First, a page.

Friday, October 16, 2020

WPA & CCC October Workshop Handout.... in case you missed it.


Forging Ahead: The WPA & The CCC

By Donna Potter Phillips,, please do not use without permission.

President Franklin Delano Roosevelt on 6 May 1933, signed into law the Works Progress Administration (WPA). FDR was elected president because he had a plan to bring America out of the Great Depression. His 3-part plan called for relief, recovery and reform, and he was willing to commit federal dollars to achieve this plan for America. The goal of the WPA was to employ most of the unemployed people until the economy recovered. The WPA put men to work building airports, dams, highways, roads, bridges, schools, courthouses, hospitals, post offices, museums, community centers and swimming pools, playgrounds, zoos and much more. By June, 1941, the government had spent $11,000,000 on projects which would be $186 billion today.

Besides all those building projects, the WPA created programs of employment for those involved in the arts, education, historians, archeologists, geologists and researchers. The “best thing” for genealogists to come from the WPA was the compiled inventories of manuscript collections…. Burial listings in cemeteries, federal and state census indexes, naturalization records indexes, newspaper indexes, inventories of courthouse and church records and compiling historical oral narratives of slaves, immigrants and Native Americans.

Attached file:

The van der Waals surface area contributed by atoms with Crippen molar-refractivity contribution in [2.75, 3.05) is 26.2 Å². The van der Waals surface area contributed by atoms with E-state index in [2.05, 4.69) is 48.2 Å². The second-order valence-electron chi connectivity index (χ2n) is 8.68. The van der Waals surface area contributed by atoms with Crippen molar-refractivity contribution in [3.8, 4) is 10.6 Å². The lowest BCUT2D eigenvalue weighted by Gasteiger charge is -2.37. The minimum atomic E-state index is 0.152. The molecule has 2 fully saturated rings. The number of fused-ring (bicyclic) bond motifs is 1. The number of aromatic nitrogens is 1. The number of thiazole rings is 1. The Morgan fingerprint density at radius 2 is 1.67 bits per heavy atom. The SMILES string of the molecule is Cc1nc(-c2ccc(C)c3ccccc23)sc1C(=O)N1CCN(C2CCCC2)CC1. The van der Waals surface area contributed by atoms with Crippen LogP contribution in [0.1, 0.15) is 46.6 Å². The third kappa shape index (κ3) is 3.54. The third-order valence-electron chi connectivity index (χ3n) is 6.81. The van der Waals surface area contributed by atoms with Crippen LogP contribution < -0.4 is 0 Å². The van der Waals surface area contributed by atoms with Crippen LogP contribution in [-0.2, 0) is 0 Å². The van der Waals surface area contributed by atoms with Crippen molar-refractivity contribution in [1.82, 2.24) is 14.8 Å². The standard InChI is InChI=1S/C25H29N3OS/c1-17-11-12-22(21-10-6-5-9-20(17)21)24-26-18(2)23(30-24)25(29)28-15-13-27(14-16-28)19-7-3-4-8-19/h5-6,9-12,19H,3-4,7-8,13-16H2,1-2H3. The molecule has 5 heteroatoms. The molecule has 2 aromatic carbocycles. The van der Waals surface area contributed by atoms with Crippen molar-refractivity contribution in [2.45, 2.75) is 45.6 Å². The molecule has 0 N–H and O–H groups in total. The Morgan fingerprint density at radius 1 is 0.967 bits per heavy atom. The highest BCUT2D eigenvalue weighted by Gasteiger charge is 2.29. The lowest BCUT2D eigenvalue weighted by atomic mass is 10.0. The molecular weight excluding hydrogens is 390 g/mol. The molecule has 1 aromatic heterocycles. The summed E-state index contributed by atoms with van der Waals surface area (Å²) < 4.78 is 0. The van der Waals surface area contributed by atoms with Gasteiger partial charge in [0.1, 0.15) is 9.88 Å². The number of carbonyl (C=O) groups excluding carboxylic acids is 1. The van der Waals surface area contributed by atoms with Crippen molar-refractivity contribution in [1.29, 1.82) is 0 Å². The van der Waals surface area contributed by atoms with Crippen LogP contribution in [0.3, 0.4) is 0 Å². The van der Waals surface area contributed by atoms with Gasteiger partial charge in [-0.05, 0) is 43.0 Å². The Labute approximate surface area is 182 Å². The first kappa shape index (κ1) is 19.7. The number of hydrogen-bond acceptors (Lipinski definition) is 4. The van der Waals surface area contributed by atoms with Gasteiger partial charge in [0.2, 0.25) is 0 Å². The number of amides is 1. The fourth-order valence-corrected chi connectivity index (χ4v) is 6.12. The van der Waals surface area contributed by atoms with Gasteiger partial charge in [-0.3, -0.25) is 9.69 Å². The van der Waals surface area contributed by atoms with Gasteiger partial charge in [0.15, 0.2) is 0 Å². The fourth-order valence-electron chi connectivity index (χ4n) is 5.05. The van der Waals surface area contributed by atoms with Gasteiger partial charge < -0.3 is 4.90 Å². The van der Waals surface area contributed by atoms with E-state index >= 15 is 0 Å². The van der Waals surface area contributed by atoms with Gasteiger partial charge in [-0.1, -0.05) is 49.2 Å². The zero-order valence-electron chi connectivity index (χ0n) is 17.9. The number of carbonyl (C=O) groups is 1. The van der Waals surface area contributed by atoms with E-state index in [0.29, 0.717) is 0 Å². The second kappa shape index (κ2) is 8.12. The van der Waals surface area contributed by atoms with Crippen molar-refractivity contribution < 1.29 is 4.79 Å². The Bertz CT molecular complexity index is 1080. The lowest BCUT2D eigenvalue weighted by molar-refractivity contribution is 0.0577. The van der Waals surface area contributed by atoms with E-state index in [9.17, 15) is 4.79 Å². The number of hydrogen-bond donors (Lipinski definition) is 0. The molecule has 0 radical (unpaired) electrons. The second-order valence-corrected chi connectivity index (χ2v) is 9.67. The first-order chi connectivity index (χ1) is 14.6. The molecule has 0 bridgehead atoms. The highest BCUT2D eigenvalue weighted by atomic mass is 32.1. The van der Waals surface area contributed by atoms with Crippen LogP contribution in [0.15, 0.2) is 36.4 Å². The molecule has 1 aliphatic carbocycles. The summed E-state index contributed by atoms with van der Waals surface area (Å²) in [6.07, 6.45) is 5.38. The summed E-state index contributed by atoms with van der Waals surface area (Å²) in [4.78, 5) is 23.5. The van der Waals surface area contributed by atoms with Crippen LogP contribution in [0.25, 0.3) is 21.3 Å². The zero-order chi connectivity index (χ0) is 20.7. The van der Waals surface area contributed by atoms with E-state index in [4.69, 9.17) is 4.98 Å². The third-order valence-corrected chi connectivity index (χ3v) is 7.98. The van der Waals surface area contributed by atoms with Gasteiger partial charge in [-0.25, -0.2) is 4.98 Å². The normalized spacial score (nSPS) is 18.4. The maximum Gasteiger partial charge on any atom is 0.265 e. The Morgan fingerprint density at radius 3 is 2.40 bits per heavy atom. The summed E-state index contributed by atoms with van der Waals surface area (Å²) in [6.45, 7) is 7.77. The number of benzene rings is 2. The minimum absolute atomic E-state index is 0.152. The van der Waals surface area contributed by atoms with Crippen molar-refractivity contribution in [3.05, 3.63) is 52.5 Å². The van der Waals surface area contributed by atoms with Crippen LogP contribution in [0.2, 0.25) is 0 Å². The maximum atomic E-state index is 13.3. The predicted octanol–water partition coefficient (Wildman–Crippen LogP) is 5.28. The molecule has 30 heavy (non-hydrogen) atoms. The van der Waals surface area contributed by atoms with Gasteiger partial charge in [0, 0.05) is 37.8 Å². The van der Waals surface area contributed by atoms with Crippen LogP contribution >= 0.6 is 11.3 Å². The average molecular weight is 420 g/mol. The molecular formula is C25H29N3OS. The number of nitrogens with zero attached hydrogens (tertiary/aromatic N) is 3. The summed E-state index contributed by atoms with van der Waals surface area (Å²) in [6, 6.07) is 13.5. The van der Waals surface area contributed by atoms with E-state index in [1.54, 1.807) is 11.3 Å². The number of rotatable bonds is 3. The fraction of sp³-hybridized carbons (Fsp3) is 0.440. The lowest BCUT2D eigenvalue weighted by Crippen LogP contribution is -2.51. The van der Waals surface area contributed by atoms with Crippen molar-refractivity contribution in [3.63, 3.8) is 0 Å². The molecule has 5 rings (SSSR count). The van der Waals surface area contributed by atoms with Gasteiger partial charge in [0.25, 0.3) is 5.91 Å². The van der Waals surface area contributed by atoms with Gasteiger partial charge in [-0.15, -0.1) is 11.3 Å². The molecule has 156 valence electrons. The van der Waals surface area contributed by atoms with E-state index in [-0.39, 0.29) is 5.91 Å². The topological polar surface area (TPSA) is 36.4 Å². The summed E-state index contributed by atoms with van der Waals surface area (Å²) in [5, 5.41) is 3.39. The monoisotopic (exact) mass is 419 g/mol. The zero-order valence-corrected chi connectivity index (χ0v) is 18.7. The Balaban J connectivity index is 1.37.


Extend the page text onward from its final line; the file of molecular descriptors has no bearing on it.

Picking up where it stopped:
Another project of the WPA was the establishment of the CCC, the Civilian Conservation Corps. This program, operational between 1933-1942, was established to provide employment to unmarried men between the ages of 17-28 and some 2,000,000 men were enrolled. The men were paid $25 per month and all were required to send $20 of that home to their families. The CCC program ended in 1942 as war was needing young American men.

Want to learn more about the WPA/CCC?

***Paula Stuart-Warren offers a 55-minute webinar/video for Ancestry Academy telling the complete story.

***Google the terms adding your state or area. A simple search for “WPA records” yielded 16,100 hits in under a second.

*** The National Archives at St. Louis is where to go for personnel records. (Fill out a form; pay a fee; be patient.)

*** The Minnesota History Center offers tips, databases and helps.

*** Click to Cyndi’s List, then U.S. History: The Great Depression; Works Progress (Projects) Administration-WPA; there you’ll find 15  links to various WPA/CCC records.

*** American-Made: The Enduring Legacy of the WPA, by Nick Taylor, 2008, available on Amazon.

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